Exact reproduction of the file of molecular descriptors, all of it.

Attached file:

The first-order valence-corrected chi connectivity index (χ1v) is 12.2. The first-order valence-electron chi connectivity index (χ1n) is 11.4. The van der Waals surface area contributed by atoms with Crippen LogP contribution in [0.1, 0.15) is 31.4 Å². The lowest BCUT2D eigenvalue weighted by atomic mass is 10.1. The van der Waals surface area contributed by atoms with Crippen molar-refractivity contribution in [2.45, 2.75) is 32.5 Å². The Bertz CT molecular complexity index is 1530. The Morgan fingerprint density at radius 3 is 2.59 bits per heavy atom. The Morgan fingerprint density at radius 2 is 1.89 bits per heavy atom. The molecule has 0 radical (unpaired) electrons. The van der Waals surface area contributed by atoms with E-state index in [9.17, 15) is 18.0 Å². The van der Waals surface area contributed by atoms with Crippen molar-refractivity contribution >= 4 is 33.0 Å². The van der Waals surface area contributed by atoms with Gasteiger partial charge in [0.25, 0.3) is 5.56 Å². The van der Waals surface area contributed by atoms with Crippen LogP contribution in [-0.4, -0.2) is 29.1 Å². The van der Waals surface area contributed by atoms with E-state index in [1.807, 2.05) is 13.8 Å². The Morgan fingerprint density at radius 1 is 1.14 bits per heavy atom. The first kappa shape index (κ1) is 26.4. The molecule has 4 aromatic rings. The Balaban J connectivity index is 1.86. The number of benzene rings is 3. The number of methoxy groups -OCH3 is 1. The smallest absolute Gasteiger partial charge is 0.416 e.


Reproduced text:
The first-order valence-corrected chi connectivity index (χ1v) is 12.2. The first-order valence-electron chi connectivity index (χ1n) is 11.4. The van der Waals surface area contributed by atoms with Crippen LogP contribution in [0.1, 0.15) is 31.4 Å². The lowest BCUT2D eigenvalue weighted by atomic mass is 10.1. The van der Waals surface area contributed by atoms with Crippen molar-refractivity contribution in [2.45, 2.75) is 32.5 Å². The Bertz CT molecular complexity index is 1530. The Morgan fingerprint density at radius 3 is 2.59 bits per heavy atom. The Morgan fingerprint density at radius 2 is 1.89 bits per heavy atom. The molecule has 0 radical (unpaired) electrons. The van der Waals surface area contributed by atoms with E-state index in [9.17, 15) is 18.0 Å². The van der Waals surface area contributed by atoms with Crippen molar-refractivity contribution >= 4 is 33.0 Å². The van der Waals surface area contributed by atoms with Gasteiger partial charge in [0.25, 0.3) is 5.56 Å². The van der Waals surface area contributed by atoms with Crippen LogP contribution in [-0.4, -0.2) is 29.1 Å². The van der Waals surface area contributed by atoms with E-state index in [1.807, 2.05) is 13.8 Å². The Morgan fingerprint density at radius 1 is 1.14 bits per heavy atom. The first kappa shape index (κ1) is 26.4. The molecule has 4 aromatic rings. The Balaban J connectivity index is 1.86. The number of benzene rings is 3. The number of methoxy groups -OCH3 is 1. The smallest absolute Gasteiger partial charge is 0.416 e.